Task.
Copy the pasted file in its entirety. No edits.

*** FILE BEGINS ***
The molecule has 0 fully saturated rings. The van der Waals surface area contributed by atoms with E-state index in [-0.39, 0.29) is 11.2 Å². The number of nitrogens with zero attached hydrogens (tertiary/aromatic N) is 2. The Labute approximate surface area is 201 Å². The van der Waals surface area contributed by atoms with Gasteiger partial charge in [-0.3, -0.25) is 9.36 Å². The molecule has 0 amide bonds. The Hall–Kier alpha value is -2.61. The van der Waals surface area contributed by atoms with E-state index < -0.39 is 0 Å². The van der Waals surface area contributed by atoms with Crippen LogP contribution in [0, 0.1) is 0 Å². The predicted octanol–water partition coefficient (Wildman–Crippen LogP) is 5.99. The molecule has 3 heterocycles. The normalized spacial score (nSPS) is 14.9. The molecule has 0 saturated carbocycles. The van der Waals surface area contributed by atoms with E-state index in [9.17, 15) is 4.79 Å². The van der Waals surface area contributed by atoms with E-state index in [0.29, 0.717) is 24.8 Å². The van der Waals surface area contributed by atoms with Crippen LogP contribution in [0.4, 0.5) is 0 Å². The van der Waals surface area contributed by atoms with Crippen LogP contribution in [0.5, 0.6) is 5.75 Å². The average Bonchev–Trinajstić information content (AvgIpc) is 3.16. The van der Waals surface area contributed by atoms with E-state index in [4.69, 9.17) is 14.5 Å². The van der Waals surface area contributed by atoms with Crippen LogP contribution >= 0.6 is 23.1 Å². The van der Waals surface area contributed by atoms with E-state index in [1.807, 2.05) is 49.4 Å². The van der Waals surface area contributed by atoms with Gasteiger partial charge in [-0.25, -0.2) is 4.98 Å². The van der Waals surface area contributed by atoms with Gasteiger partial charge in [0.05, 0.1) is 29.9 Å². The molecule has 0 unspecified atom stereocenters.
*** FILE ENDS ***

The molecule has 0 fully saturated rings. The van der Waals surface area contributed by atoms with E-state index in [-0.39, 0.29) is 11.2 Å². The number of nitrogens with zero attached hydrogens (tertiary/aromatic N) is 2. The Labute approximate surface area is 201 Å². The van der Waals surface area contributed by atoms with Gasteiger partial charge in [-0.3, -0.25) is 9.36 Å². The molecule has 0 amide bonds. The Hall–Kier alpha value is -2.61. The van der Waals surface area contributed by atoms with E-state index < -0.39 is 0 Å². The van der Waals surface area contributed by atoms with Crippen LogP contribution in [0, 0.1) is 0 Å². The predicted octanol–water partition coefficient (Wildman–Crippen LogP) is 5.99. The molecule has 3 heterocycles. The normalized spacial score (nSPS) is 14.9. The molecule has 0 saturated carbocycles. The van der Waals surface area contributed by atoms with E-state index in [9.17, 15) is 4.79 Å². The van der Waals surface area contributed by atoms with E-state index in [0.29, 0.717) is 24.8 Å². The van der Waals surface area contributed by atoms with Crippen LogP contribution in [0.4, 0.5) is 0 Å². The van der Waals surface area contributed by atoms with Crippen LogP contribution in [0.5, 0.6) is 5.75 Å². The average Bonchev–Trinajstić information content (AvgIpc) is 3.16. The van der Waals surface area contributed by atoms with E-state index in [4.69, 9.17) is 14.5 Å². The van der Waals surface area contributed by atoms with Crippen LogP contribution >= 0.6 is 23.1 Å². The van der Waals surface area contributed by atoms with E-state index in [1.807, 2.05) is 49.4 Å². The van der Waals surface area contributed by atoms with Gasteiger partial charge in [-0.25, -0.2) is 4.98 Å². The van der Waals surface area contributed by atoms with Gasteiger partial charge in [0.05, 0.1) is 29.9 Å². The molecule has 0 unspecified atom stereocenters.